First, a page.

Although Sheen doesn't look exactly like Blair or sound exactly like Blair, this three-film performance has been admirable at every turn. "The Special Relationship" covers a longer period in Blair's life and, as such, he has a clear arc as an expert politician coming into his own. In this case, Sheen lays bare the character's progression, while the aforementioned dramatic irony does the rest to make the performance unexpectedly heartbreaking. Sheen has been well-paired with Helen McCrory as Cherie Blair for the past two films.
 
Again, though, Sheen is likely to find himself overshowed by a bigger name actor delivering a broader performance. Dennis Quaid is in one of those tough positions where you almost can't play Bill Clinton for drama, even if major beats take place during the Monica Lewinsky scandal. You can play Clinton for comedy -- see John Travolta in "Primary Colors" -- without event trying because the accent, the perpetually hoarse voice, the mannerisms, the appetites... You want to laugh. 
 
Quaid is initially distracting. You can't just jump into his performance and accept him immediately. I had initial misgivings and was ready to condemn him, but Quaid long-ago mastered the art of playing puckish Southern good ol' boys and his Clinton works best when it's short on mimicry and long on Quaid turning on his own charm, utilizing his own devilish grin, his own penitent pout. When Quaid's Bill Clinton becomes a close sibling to the actor's Jerry Lee Lewis or his characters from "The Right Stuff" or "Everybody's All America" or "Flesh and Bone," the performance becomes logical and believable. 
 
Opposite Quaid is Hope Davis as Hillary. Davis has to overcome looking and sounding too young, but it's intentionally a much less brittle and arch version of the woman than Emma Thompson played in "Primary Colors." She conveys the affection and drive of a woman who was almost an equal partner in the White House. I also went back and watched some YouTube clips of Hillary from that period, as opposed to the more familiar Candidate Hillary, and Davis' cadences are perfect.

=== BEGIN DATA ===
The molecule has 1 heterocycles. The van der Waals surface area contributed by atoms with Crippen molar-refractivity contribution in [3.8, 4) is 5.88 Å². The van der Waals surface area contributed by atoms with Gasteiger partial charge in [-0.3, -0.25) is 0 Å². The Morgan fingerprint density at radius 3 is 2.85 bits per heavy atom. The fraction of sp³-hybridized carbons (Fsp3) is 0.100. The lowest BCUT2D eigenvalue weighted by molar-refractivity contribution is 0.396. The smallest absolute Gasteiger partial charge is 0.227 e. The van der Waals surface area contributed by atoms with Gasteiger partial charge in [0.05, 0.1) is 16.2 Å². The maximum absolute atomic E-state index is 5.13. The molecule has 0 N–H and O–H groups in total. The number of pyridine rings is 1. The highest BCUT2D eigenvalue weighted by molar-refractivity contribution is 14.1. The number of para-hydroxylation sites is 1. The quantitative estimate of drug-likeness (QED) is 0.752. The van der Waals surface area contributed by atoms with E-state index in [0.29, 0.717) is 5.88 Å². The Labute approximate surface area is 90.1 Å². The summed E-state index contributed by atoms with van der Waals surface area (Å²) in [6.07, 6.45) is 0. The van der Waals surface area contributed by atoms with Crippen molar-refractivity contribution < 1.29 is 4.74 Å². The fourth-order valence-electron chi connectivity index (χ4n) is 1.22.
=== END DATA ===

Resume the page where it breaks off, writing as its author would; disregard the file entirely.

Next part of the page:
Expect all of the actors to make the Emmy short-list, because that's just how HBO works.
 
Too often Morgan's script falls into an laundry list approach to the historical events and it tries to cover to much ground, leaving Loncraine to insert news footage to fill in the gaps (and inform the forgetful). You can sense that the storytellers would rather be delving into different chapters in more depth, but that depth has been sacrificed in favor of a conventional romantic back-and-forth, with each spouse gaining and losing the upper hand. I'm pretty sure I wouldn't have preferred to see an entire movie focusing just on Lewinsky or just on Kosovo, but those movies might not have felt as historically gutted as this sometimes does.
 
Also, because the relationship structure is so conventional, we sometimes miss the moments of enlightenment that "The Queen" and the chunks of "The Deal" that I've seen often seemed to have. Those films concentrated more on the sides of the story that the public never got to see, the back room and parlor room chats, while too much of "The Special Relationship" is reenactments of press conferences or TV appearances. 
 
I still recommend the movie. Watch for Sheen, McCrory, Quaid and Davis and then, when it gets to be two-thirds of the way through, start thinking about "The Way We Were." I swear, it works.
 
"The Special Relationship" airs on Saturday, May 29 at 9 p.m. on HBO.